Farming smarter, not harder: securing our agricultural economy



John Burnett - Qld beef farmer

Australia must invest in soil health or miss the benefits of the world food boom

‘Farming Smarter, Not Harder’, released Thursday 1 November, is a report from the Centre for Policy Development on the future of Australian agriculture in the context of rising global demand, resource scarcity, and environmental pressures.

Global populations are growing and food prices are skyrocketing. This creates new market opportunities for Australian agriculture. But Australia has fragile and vulnerable soils, which are being degraded at an unsustainable rate.

If we continue with ‘business as usual’, we will keep losing soils faster than they can be replaced. Acting now to improve soil condition could increase agricultural production by up to $2.1 billion per year. It could also help farmers cut costs on fertiliser and water use.

“Winners of the food boom will be countries with less fossil fuel intensive agriculture, more reliable production, and access to healthy land and soils” said the Farming smarter, not harder’s lead author Laura Eadie. “How we manage our land and soils will be key to whether Australia sees more of the upsides or downsides of rising global food demand.”

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Australia is ranked in the top 5 exporters of commodities like wheat, beef, dairy, mutton and lamb. Farm products account for over 10 per cent of our exports, worth $35.9 billion. By 2050, rising global food demand and higher prices may present big opportunities for countries who are
net exporters of food.

Farming Smarter, Not Harder finds that Australian agriculture can build a lasting competitive advantage through innovation that raises agricultural productivity, reduces fuel and fertiliser dependence, and preserves the environment and resources it draws on. To achieve this, Australia needs to:

  • Invest in knowledge: increase government investment in research and development by up to 7% a year; increase funding for extension programs; implement the Productivity Commission’s recommendation to set up Rural Research Australia; fund the national soil health strategy with an endowment sufficient to support ongoing research and monitoring for at least 20 years.
  • Stop chopping and changing support for regional natural resource management:
    • Federal and State governments should commit to a 10-year agreement to provide stable longterm funding for regional Natural Resource Management (NRM) bodies, including specific funding to monitor long-term trends in natural resource condition.
    • Enable accountable community governance of land and soil management: To enable farming communities to protect themselves from free-riding, they should be supported to develop stewardship standards based on a shared understanding of what it takes to maintain productive agricultural landscapes over the long term.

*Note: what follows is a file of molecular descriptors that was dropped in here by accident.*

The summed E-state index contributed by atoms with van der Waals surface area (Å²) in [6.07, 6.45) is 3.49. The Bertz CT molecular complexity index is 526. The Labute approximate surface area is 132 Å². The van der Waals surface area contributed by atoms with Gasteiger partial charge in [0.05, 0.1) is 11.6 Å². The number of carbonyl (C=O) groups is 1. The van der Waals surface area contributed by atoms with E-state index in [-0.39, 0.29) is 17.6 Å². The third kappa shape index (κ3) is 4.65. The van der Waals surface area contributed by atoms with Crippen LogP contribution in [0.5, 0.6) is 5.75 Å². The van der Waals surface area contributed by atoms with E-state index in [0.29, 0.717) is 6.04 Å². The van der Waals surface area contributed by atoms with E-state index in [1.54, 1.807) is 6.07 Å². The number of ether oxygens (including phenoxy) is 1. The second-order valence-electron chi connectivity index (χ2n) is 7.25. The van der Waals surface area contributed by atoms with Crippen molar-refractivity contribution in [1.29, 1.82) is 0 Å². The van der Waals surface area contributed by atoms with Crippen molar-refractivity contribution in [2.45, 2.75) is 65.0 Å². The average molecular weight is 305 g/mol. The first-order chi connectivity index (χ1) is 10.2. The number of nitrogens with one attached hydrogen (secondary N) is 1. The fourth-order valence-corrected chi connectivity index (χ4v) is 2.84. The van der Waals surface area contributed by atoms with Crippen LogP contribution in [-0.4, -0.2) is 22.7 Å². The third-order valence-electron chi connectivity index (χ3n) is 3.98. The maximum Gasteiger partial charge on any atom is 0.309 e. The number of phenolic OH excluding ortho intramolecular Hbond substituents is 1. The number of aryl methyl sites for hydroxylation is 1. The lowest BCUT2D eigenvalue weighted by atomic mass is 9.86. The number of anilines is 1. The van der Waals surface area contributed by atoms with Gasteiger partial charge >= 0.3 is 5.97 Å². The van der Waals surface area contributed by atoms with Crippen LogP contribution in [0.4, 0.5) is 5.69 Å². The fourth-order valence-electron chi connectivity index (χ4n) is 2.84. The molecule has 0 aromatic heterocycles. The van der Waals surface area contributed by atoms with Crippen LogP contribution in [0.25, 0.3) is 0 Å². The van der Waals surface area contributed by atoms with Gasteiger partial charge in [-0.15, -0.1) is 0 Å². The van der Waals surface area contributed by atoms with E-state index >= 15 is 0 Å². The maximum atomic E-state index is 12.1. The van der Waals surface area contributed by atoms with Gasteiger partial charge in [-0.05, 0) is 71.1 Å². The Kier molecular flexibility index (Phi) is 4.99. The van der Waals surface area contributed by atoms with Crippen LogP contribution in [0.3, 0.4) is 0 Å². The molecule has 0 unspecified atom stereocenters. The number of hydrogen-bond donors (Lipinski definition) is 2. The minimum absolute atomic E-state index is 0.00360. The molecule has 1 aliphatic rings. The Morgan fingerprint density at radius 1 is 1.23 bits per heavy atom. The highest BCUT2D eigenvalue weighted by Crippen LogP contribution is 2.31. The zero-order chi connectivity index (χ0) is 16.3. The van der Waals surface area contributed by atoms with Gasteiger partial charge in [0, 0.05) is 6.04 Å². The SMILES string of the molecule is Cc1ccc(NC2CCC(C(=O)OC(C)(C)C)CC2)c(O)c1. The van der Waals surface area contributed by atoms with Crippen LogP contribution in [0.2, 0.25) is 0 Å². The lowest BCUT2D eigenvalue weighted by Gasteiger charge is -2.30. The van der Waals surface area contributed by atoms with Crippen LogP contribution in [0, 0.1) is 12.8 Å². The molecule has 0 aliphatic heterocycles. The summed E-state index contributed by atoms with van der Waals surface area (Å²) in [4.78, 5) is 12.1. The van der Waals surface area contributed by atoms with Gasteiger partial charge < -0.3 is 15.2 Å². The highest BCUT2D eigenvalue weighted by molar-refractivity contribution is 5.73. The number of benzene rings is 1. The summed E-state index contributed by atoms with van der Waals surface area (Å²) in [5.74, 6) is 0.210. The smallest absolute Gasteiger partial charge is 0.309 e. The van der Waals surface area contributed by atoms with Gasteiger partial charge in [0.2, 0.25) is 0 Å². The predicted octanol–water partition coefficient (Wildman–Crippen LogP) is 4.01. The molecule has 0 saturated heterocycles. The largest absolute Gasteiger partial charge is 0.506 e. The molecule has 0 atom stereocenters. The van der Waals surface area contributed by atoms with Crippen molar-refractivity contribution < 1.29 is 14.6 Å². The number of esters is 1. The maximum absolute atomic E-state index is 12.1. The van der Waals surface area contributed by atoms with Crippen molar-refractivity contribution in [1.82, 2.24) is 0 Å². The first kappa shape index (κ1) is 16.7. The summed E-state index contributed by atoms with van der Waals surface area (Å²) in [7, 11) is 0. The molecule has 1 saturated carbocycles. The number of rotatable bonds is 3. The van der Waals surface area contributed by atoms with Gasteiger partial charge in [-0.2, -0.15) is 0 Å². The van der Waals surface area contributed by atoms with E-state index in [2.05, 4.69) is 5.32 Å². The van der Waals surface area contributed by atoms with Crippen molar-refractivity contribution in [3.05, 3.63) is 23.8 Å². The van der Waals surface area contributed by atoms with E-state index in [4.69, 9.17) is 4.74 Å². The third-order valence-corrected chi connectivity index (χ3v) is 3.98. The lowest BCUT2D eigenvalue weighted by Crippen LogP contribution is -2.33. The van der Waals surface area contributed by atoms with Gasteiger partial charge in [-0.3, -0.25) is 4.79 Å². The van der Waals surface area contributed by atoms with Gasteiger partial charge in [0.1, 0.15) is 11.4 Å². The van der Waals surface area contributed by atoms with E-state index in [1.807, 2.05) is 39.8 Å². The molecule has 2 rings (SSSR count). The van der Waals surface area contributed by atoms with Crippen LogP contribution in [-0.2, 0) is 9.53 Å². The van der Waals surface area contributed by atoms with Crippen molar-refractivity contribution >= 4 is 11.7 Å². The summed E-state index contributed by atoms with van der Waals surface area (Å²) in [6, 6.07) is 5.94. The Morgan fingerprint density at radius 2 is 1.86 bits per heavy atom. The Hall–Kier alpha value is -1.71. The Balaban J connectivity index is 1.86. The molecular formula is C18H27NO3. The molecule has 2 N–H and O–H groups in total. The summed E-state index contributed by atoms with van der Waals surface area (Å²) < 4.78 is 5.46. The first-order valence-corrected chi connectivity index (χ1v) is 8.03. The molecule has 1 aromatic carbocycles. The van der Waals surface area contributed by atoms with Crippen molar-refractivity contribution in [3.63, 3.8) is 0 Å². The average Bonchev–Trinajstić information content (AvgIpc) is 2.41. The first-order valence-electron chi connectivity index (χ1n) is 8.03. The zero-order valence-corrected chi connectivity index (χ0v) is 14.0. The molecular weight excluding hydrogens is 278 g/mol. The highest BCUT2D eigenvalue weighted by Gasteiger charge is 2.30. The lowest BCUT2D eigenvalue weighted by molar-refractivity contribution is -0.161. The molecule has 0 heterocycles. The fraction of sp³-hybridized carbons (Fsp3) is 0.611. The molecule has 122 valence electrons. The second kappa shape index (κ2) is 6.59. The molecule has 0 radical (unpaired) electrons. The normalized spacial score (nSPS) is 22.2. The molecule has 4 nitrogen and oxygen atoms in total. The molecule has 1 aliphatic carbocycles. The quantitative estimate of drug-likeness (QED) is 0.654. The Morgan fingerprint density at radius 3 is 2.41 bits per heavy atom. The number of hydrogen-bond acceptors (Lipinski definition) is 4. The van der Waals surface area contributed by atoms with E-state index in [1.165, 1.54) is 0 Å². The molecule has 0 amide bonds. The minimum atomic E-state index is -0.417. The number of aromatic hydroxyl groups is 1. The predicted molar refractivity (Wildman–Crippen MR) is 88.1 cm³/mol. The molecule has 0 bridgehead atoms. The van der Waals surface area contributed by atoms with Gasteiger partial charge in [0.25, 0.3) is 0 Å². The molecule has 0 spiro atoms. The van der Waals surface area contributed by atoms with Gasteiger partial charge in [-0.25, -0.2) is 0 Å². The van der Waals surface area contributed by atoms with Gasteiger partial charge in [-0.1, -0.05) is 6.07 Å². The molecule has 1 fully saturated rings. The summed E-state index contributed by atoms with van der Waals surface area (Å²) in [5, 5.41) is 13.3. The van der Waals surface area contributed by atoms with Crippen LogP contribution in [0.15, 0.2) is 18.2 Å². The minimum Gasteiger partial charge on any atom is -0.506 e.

• Align financial incentives with the long-term needs of sustainable farming communities: In addition to the drought policy reforms announced on October 26, drought assistance policies should support farming communities to take a lead in preparations for more frequent and severe droughts, and should be linked to community stewardship standards.

“Recent projections indicate the potential doubling of exports by 2050, according to the National Food Plan and ANZ-commissioned Greener Pastures report. Farming smarter, not harder looks at how to support farmers dealing with the practical challenges of seizing this opportunity, in the context of soil degradation and rising input costs”, said Laura Eadie.

The case to increase research funding and foster innovative farming is made even stronger by the likely impacts of climate change. Without action to adapt to more variable and extreme weather, by 2050 Australia could lose $6.5 billion per year in wheat, beef, mutton, lamb and dairy production.

Farming smarter, not harder profiles leading farmers who are already seeing the benefits of innovations in sustainable farming. It proposes simple measures to support them and the agricultural communities that depend on healthy farming landscapes.

[Australia’s newly appointed Advocate for Soil Health, Michael Jeffery, also chairs the non-profit organisation Soils for Life which is already actively encouraging wider adoption of smarter farming. The Soils for Life report Innovations for Regenerative Landscape Management showcases a range of case studies of these farming innovations in practise, and the positive economic, environmental and social outcomes they are achieving. Read the case studies, learn more about the challenges landscape degradation will bring and what we can do about it at]

Farming smarter, not harder in the Media

The first thing to realise about the rise of Asia is that our farmers are about to join our miners in the winners' circle. The second is that climate change and other environmental problems may greatly limit our farmers' ability